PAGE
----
McDonnell was born in Cushendall on 14 April 1763, son of Michael and Elizabeth (Stewart).
Under his mother’s influence James and his brothers were brought up as Protestants although their father was a Catholic. James was educated in the Red Bay caves and then in David Manson’s school in Donegall Street in Belfast.
In 1780 James went to Edinburgh University where he graduated as a doctor and returned to his own practice at 13 Donegall Place where he remained for the rest of his life.
He was involved in local artistic and literary activities. In 1792 McDonnell helped to organise the Belfast Harp Festival; four years earlier he had help set up the Belfast Reading Society (now the Linen Hall Library) and was a member of the Belfast Natural History and Philosophical Society.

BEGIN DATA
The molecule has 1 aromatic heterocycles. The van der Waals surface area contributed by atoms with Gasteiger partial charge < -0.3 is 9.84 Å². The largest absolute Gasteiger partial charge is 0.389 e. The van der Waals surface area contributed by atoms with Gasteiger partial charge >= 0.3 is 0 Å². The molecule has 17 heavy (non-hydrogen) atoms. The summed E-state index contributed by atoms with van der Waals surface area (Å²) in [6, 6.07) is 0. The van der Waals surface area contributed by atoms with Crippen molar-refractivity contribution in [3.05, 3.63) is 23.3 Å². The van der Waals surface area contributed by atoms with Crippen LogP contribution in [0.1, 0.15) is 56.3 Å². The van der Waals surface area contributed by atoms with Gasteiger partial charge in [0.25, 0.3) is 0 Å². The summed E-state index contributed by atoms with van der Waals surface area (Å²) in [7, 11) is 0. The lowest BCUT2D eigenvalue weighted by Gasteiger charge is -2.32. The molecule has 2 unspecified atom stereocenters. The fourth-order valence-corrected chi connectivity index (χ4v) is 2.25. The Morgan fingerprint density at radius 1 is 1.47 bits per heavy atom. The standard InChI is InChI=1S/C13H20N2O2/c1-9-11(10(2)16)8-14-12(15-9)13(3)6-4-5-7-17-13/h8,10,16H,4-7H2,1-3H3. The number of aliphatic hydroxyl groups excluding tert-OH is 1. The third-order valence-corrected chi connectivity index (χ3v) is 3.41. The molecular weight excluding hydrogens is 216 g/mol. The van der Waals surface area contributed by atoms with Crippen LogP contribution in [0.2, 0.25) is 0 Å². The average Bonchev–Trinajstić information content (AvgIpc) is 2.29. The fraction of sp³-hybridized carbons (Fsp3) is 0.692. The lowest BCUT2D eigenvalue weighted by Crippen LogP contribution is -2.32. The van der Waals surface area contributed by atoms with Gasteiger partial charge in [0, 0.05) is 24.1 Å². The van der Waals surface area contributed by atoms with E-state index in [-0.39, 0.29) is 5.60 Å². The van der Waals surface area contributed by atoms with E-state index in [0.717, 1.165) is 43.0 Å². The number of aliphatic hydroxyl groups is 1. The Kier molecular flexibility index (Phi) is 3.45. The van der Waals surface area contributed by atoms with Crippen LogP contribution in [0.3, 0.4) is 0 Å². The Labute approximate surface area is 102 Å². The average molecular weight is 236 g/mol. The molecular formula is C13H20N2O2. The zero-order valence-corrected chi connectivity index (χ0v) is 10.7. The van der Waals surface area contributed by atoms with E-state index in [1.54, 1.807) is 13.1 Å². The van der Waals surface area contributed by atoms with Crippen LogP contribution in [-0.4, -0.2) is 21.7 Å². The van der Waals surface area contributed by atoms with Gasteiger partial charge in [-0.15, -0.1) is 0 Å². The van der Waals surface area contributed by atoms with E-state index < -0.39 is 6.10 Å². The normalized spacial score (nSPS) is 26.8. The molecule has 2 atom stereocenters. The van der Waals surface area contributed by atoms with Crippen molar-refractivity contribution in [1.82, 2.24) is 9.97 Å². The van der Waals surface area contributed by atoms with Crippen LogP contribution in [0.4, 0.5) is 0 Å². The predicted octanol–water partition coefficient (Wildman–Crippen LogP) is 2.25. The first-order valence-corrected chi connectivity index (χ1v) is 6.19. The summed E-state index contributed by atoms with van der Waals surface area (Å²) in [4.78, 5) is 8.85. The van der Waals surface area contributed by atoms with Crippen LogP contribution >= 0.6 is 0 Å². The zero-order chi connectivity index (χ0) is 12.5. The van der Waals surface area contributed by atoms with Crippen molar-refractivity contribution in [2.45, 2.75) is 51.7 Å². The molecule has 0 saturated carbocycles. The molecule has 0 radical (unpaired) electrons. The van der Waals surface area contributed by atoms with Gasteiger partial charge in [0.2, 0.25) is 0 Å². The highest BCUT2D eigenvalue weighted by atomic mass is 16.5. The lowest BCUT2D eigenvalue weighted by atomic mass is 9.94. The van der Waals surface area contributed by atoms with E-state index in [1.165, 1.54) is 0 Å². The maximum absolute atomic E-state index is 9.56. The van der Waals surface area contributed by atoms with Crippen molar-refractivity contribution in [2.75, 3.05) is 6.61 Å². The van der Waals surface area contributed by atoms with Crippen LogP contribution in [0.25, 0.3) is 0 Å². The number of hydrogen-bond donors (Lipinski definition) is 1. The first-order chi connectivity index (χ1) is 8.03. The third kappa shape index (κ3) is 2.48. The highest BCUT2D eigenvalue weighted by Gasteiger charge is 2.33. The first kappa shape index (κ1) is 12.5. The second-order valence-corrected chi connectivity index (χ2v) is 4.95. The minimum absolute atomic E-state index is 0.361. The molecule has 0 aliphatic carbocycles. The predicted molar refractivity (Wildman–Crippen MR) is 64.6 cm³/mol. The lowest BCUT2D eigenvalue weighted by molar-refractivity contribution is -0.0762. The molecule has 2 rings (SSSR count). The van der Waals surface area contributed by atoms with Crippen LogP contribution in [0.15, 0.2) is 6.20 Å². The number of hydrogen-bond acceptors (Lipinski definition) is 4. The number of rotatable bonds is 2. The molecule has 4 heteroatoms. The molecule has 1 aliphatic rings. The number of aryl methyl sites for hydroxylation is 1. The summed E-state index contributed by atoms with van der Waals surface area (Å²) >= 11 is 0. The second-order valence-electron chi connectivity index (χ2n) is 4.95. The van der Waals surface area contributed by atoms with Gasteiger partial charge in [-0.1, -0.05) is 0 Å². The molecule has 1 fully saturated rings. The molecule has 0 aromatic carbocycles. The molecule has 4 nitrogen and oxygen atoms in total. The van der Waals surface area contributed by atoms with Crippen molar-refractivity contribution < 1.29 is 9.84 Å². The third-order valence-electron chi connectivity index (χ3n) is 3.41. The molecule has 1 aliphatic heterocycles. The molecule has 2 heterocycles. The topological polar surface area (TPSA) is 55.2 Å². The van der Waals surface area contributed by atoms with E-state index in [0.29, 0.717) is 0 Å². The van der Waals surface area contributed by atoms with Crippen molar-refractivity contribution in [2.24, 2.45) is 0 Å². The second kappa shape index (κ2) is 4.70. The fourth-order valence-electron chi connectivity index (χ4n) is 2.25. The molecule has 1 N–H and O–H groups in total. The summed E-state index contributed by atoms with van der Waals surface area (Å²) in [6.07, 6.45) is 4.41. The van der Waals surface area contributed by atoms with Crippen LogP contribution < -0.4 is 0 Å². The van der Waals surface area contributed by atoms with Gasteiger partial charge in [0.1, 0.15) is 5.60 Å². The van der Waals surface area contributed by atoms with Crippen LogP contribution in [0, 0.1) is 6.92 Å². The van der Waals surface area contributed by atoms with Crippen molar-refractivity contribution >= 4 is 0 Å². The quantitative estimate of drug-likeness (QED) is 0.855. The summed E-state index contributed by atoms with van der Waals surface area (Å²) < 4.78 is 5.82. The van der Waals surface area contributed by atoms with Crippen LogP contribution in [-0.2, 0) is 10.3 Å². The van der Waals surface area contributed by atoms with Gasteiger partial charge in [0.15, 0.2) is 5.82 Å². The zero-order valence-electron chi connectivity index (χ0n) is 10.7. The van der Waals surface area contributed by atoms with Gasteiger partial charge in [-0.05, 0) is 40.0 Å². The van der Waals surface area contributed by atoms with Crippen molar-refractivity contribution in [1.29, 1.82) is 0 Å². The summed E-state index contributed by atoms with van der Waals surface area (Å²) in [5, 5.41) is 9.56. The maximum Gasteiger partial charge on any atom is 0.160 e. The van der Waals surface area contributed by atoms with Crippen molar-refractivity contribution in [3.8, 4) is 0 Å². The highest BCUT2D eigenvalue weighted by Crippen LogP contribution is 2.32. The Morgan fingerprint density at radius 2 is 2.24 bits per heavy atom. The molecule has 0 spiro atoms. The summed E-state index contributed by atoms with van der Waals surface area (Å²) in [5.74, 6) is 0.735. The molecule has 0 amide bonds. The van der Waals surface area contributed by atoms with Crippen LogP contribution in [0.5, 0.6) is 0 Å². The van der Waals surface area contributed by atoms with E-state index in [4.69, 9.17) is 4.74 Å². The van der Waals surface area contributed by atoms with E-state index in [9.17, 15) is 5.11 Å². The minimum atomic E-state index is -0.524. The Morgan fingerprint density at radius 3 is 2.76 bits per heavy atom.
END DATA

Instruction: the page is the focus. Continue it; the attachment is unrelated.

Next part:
He was a friend of the leading personalities in the United Irishman movement including Wolfe Tone, Henry Joy McCracken and others.
While McDonnell was sympathetic to the aims of the United Irishmen he did not favour violence. When Henry Joy McCracken was hanged for his part in the Rebellion, McDonnell was asked to revive him, he did not attend but sent his brother instead.
In 1792 McDonnell helped to set up the Belfast General Dispensary in the General Hospital in Frederick Street which then became Royal Victoria Hospital.